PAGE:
Hawks’ Danilo Gallinari doesn’t blame Rudy Gobert for COVID outbreak


Former Thunder player: “Sooner or later someone was going to get it”

Atlanta Hawks forward Danilo Gallinari, top left, shoots a rebound past Utah Jazz’s Rudy Gobert (27) and Jordan Clarkson (00) in the first half of an NBA basketball game on Thursday February 4, 2021 in Atlanta. (AP Photo / John Bazemore)

Danilo Gallinari was at the point of first contact when the COVID-19 dominoes started to fall.

The Atlanta Hawks forward was playing for the Oklahoma City Thunder during the 2019-20 season, and he had to spend more than four hours locked in a locker room the night of March 11, 2020, wondering what was going on. I was wondering if anyone had tested positive for what was called the ‘new’ coronavirus at the time.

Someone had. Fifteen minutes before kick-off, jazz center Rudy Gobert – who thought he had a cold he could play against – became the first NBA player to test positive for the coronavirus. Four minutes after the news broke, Commissioner Adam Silver put the season on hiatus, making the NBA the continent’s first major professional sports league to close. The season was never over.

Gobert will forever be synonymous with when COVID-19 became a reality in America. Even some of his own teammates, for a while, blamed him for introducing the virus among them. But Gallinari does not see it that way.

“Sure, that was the first big deal and stuff. But you knew it would happen sooner or later when you stand there, knowing how easy it is to flaunt it,” he said Tuesday night. in an interview with The Salt Lake Tribune after Jazz’s 110-98 win over the Hawks.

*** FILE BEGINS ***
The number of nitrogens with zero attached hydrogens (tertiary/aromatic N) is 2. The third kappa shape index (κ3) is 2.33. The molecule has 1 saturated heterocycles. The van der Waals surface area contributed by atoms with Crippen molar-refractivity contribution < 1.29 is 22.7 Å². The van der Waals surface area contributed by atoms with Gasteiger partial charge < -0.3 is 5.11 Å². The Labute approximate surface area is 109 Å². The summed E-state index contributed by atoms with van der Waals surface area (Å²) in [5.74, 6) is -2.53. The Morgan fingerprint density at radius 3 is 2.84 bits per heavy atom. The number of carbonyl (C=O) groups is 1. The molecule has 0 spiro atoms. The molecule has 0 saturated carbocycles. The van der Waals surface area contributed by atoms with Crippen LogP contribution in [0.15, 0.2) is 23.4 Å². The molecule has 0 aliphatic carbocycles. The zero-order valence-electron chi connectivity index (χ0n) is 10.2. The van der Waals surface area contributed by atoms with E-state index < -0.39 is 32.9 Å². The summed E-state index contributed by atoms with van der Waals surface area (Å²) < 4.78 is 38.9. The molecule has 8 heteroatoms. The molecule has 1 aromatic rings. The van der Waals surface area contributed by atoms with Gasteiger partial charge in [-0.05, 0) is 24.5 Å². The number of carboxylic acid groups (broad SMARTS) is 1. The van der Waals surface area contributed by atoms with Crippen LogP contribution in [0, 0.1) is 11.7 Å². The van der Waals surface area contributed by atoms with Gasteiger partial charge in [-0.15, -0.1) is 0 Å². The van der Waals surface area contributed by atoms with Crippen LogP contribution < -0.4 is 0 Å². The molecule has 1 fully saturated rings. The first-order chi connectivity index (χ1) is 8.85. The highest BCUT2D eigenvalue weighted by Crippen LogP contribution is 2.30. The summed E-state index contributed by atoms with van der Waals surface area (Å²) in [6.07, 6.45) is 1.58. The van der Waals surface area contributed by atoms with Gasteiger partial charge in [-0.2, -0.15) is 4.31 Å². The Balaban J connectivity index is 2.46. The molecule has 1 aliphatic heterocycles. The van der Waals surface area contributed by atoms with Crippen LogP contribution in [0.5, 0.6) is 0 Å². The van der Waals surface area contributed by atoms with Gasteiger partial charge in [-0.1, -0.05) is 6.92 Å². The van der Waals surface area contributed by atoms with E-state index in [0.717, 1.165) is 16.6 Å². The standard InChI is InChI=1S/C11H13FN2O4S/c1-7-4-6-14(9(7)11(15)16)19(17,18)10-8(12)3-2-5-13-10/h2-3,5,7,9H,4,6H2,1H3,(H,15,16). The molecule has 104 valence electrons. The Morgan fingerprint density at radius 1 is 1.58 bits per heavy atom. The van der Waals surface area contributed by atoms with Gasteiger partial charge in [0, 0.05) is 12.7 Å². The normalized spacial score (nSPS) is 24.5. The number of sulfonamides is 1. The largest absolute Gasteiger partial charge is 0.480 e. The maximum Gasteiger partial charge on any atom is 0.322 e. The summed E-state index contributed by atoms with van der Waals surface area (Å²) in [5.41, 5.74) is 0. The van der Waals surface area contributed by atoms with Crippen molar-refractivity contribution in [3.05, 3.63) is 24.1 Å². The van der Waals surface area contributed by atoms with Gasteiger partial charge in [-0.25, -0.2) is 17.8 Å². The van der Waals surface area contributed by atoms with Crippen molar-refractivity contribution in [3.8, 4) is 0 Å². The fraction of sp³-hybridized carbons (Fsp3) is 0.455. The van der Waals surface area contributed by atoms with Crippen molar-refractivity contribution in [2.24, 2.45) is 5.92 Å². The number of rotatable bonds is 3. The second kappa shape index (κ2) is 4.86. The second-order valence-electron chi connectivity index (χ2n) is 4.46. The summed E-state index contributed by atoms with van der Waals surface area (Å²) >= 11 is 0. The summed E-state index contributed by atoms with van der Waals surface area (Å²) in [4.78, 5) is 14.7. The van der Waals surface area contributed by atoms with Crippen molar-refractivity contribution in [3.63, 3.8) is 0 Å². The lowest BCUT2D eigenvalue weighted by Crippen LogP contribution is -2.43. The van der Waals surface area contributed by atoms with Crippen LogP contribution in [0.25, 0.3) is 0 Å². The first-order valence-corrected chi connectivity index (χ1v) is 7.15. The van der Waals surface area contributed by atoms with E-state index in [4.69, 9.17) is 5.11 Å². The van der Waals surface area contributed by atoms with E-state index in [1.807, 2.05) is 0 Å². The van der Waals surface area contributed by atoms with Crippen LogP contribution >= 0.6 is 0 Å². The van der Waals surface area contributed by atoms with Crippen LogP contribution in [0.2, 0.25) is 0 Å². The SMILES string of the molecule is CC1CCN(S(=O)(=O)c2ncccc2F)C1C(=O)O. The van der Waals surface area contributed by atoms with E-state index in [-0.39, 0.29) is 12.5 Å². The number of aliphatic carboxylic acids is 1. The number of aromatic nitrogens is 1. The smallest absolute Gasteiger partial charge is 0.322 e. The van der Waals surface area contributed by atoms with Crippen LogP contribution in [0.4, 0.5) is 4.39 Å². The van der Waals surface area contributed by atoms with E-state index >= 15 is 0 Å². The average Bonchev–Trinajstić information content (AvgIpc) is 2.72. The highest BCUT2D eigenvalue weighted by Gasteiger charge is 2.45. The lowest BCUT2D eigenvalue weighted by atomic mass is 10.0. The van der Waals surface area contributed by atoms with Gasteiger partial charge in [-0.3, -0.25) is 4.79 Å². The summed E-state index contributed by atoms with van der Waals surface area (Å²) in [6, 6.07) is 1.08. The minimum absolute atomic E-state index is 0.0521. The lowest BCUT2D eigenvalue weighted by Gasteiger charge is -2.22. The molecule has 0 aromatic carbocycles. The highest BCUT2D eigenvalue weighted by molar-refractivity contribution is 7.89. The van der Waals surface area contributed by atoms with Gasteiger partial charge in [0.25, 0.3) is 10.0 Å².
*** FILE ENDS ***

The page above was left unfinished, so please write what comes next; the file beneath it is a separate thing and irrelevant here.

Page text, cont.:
“Sooner or later someone was going to get it”

Gallinari had closely followed the spread and the damage caused by the coronavirus for months before Gobert-gate. His native Italy experienced one of the biggest epidemics in the world at the time. Doctors had to decide who lives and who dies. And the mother of one of his best friends fell victim to the disease.

Just a day before the match against the Jazz, about 24 hours after Gobert playfully and ultimately regrettably touched journalists’ recorders and microphones in a post-shootaround interview, Gallinari had felt he believed the matches of the NBA should be closed to fans.

“I wasn’t predicting anything, or I wasn’t a magician” he told ESPN. “I was just telling everyone that what was happening in Italy was something very possible in the United States as well.”

So, no, he doesn’t put the blame on Gobert’s broad shoulders.

Two seasons – an outfit in a bubble – and almost two years have passed since then, however. The players returned to the field. The fans are back in the arenas. But something else has also returned: an increase in coronavirus cases due to the rise of the delta variant.

Deaths attributed to COVID-19 in Utah are on average among adolescents and nearly one in five people tested are positive for the virus. These figures are similar to those in January, when vaccines were not widely available.

The statistics relate to Gallinari, but he also maintains a glimmer of optimism.

“I think it’s going to slowly get back to normal,” he said.

He said he felt safe playing in the NBA, which requires players and staff to be vaccinated or quarantined and tested daily. Most arenas require spectators to wear masks at a minimum. At Vivint Arena, fans are required to show proof of vaccination prior to entering.

And while he’s not who they’re looking for and the outcome wasn’t what the Hawks wanted, Gallinari said he enjoyed hearing Utah fans cheer on Gobert and his company on Tuesday night.

“Utah… is one of the best places to play basketball, I think,” he said. “The fans are amazing. It’s a basketball town.

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